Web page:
Posted by: Heather Forbes | May 5, 2010

Are surveillance cameras coming to your neighbourhood school?

Last Thursday, the BC Legislature introduced Bill 20, which amends the School Act to set out in law that school boards to install surveillance cameras in schools for the “purposes of protecting the safety of individuals, their belongings or school property”.

In my high school there was one surveillance camera, pointed right in front of the main bay of vending machines. It was clear to all the students that its chief function was to deter theft and vandalism rather than protect student safety. I soon discovered a not-so-secret fact: that camera wasn’t even hooked up.

So what do I think about this amendment? I think that, like the camera in my high school, it won’t figure too highly in the minds of students, nor will it change their behaviour too drastically. What I am worried about is how it figures in the minds of decision-makers. The very wording of the Bill positions cameras as a viable tool for ensuring the safety of people and property, but there is very little evidence that cameras have a significant impact on either preventing or solving crimes. But if a school board develops some misplaced faith in cameras, as has happened often enough in the past, then they could be introduced to space, to the cultural and financial detriment of the school. What if misplaced faith in the efficacy of cameras gives them a misplaced priority in school board budgets, displacing staff (such as grounds monitors, who might be a more effective way to ensure safety), or public safety educational programs? By positioning cameras as viable tools for ensuring safety, this Bill further entrenches that possibility.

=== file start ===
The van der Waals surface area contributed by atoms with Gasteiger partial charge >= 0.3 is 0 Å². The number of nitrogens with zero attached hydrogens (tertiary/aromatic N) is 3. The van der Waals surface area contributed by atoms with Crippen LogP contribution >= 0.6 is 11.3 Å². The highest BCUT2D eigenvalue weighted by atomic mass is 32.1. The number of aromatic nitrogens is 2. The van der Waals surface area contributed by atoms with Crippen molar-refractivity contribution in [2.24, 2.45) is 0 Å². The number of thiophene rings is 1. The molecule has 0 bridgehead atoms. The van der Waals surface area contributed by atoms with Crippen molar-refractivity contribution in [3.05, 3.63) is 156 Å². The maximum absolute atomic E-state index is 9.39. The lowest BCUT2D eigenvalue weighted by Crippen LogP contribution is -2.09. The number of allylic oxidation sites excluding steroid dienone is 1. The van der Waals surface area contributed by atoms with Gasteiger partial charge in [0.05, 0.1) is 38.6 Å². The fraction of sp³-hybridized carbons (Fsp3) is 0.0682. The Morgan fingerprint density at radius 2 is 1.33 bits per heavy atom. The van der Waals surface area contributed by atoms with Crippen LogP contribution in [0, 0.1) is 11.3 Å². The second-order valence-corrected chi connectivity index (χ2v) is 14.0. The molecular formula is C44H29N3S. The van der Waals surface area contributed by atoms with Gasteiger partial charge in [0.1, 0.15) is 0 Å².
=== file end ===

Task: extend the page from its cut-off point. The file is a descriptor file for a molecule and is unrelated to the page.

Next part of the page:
The public has yet to see any independent evidence that surveillance cameras in schools increase safety and deter violence or crime, just as it has yet to see any evidence that they result in improved safety or reduced crime in downtown areas or on transit. The government and school boards should be extremely hesitant to use surveillance cameras – a highly invasive tool – in school environments. They ought to be installed only when there is a clear, evidence-based justification for doing so, and only as a last resort when all other reasonable methods of improving safety have been tried and failed. And while the amendment sets out that cameras can only be used for certain general purposes described above, that restriction is not clear enough.

Surveillance cameras are susceptible to over-use and abuse by authorities – as has been shown in some British studies – including unfair profiling of certain groups of people on racial grounds. In order to curtail such abuse as much as possible, and to create clear accountability, in the last-resort situation in which cameras are deployed, there must also be stringent rules in place to establish how they can be used, who can view the images, how the data is stored, and where they can be placed.

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